He always said that he wanted to do one more 40 day fast before he physically couldn’t do one.

Well, last year, my dad was appointed to a (notorious) Korean church as the interim pastor. This year, he will be reappointed to that church, but no longer as an interim. A part of me worries about the effect that this church will have on my parents’ health, because it’s not the healthiest of churches. Since he will no longer be the interim pastor, my dad is viewing this as God’s way of saying that this is the church that God has given him, that he is to be their leader and shepherd led by God’s grace.

So, he said that he needed to pray and fast for the ministry God has gifted him with and for the church.

Starting yesterday, my dad embarked on a 20-day fast. I knew that his intentions were 40 days, so I asked him why 20 instead of 40. He responded that this is one of the bigger and busier churches that he’s ever ministered at. 40 day fast will take him out of commission for far too long. While it’s important to fast, he felt that it wouldn’t be wise to not be at 100% for more than 6 months. It takes a long time to recuperate from these fasts. You can’t just jump into the food. You have to work your body into it. So, for about 20-40 days after the forty day fast is over is when you start introducing fish into the diet. (Someone once told me that you should eat porridge for the length you fasted for.) And you ever so slowly start introducing more and more into your diet. I think it’s about after 6 months (maybe longer) when you can start eating fairly normal. At least, this is my experience from watching my dad. He felt that he would do the church more harm than help if he were out of commission for more than half a year.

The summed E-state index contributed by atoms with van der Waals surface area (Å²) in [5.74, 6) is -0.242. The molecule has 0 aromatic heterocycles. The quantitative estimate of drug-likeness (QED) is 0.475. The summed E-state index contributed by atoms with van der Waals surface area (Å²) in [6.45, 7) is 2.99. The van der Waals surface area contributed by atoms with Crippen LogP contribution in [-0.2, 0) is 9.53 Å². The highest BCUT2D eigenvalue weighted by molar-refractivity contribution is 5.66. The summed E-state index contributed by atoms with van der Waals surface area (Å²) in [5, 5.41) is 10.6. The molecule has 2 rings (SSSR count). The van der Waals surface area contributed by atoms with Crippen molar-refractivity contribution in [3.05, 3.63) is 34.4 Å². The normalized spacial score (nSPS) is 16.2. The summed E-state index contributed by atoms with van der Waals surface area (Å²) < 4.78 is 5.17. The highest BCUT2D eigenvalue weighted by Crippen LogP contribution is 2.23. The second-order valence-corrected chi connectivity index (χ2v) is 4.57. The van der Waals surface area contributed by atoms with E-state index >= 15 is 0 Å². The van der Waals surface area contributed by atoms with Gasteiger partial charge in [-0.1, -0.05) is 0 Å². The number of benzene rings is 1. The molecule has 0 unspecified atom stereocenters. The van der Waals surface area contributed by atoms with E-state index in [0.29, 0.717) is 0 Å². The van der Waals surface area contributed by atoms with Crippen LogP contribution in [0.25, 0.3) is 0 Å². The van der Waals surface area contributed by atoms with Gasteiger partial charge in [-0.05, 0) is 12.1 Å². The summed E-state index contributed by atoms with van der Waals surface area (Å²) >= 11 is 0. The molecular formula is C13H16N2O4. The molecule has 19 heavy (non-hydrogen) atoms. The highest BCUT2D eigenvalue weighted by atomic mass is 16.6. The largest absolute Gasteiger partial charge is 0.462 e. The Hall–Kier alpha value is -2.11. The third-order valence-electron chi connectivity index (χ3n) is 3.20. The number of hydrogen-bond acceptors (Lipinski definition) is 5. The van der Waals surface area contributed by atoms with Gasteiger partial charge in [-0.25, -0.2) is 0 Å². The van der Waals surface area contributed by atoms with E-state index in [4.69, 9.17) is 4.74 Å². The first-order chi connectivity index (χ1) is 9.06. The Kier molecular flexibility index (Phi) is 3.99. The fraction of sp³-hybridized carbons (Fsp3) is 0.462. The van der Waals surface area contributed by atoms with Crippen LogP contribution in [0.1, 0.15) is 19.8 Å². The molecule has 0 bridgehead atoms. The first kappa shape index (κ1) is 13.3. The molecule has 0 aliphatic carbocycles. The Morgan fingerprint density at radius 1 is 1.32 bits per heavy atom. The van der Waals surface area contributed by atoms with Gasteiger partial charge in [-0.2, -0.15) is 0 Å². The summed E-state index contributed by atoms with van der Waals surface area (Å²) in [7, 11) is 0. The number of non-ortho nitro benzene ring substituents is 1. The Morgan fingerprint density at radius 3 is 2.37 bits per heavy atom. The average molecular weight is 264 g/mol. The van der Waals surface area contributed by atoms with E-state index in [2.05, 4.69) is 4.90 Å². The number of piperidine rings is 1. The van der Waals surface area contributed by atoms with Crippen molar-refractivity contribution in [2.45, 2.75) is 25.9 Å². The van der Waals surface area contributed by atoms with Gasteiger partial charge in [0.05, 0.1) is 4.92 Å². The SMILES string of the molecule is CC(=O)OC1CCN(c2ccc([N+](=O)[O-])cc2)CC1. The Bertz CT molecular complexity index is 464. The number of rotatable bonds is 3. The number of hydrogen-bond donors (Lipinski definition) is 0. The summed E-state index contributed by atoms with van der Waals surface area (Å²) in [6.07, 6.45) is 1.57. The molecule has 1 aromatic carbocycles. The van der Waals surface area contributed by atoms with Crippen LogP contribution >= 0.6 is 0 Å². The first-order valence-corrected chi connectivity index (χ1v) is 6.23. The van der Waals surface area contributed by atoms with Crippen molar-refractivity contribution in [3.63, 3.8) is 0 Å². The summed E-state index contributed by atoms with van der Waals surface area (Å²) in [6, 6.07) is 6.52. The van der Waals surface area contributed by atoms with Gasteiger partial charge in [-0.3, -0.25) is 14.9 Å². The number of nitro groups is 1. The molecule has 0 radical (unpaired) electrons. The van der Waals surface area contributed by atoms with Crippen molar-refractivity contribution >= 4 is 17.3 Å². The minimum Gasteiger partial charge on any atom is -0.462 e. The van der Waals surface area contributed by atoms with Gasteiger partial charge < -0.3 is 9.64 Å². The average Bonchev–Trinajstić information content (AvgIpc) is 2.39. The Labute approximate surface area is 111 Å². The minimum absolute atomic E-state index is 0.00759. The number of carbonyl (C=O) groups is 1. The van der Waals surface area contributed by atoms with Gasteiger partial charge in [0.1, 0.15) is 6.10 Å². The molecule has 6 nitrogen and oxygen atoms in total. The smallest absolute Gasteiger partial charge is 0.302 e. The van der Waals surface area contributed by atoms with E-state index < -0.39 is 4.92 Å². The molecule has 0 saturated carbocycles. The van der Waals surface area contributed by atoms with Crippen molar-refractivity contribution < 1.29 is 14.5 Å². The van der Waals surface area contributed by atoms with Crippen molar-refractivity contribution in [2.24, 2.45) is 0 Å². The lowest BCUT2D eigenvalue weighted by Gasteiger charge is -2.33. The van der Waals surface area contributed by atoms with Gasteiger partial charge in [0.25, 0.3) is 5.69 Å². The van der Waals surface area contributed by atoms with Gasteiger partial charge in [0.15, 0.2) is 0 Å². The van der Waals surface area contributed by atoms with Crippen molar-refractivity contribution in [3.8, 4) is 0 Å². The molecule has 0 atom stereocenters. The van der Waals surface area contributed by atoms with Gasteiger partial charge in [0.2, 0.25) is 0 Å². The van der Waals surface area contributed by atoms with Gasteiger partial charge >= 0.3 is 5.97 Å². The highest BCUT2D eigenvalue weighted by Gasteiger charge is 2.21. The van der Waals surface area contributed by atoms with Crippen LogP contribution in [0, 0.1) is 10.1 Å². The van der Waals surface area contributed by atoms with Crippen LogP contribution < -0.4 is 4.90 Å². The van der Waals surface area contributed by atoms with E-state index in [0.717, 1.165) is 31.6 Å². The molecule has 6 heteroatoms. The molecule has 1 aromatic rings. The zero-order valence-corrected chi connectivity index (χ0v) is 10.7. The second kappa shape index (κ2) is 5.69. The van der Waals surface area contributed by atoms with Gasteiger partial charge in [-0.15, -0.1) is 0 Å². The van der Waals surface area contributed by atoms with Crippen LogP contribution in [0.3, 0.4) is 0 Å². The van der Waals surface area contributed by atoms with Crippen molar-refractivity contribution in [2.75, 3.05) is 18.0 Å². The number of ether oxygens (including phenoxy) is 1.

Growing up with a dad like that, I have no excuse to be as lazy as I am in my prayer life. I know, understand and have witnessed the power of prayer. Yet, it’s a discipline that I take for granted. Or just am inexcusably lazy at. A part of it could be because I know I have people like my parents and my parents in-law praying over us. But that’s simply an awful, awful, awful excuse to not pray.

I’ve been thinking nonstop about my dad since yesterday. While I have a deep concern for his health and well-being, my dad has gotten me to have a deeper concern for my personal prayer life. I simply don’t pray enough. And, admitting, I have heard, is the first step towards change.

If you can, please keep my dad in your prayers. And my mom. Fasting can put enormous amount of burden on the spouse as well. The GidoWon that my dad is staying at is about an hour away from my parents’ residence. I’m pretty sure that my mom is going to make daily trips to be there for my dad. So please, if you can, keep my parents in your prayers.

I hope that God will strengthen my parents in these 20 days and beyond as my dad is probably in his last appointment before he retires from being a professional clergy. And I pray that his church will join him in this journey of prayer and that God will bless the church as they live out God’s vision for them, all the while striving for unity, grace and love that will overflow from the walls of the church and into the community.

And I hope that I wake my ass up and start following the example my dad has set in front of me.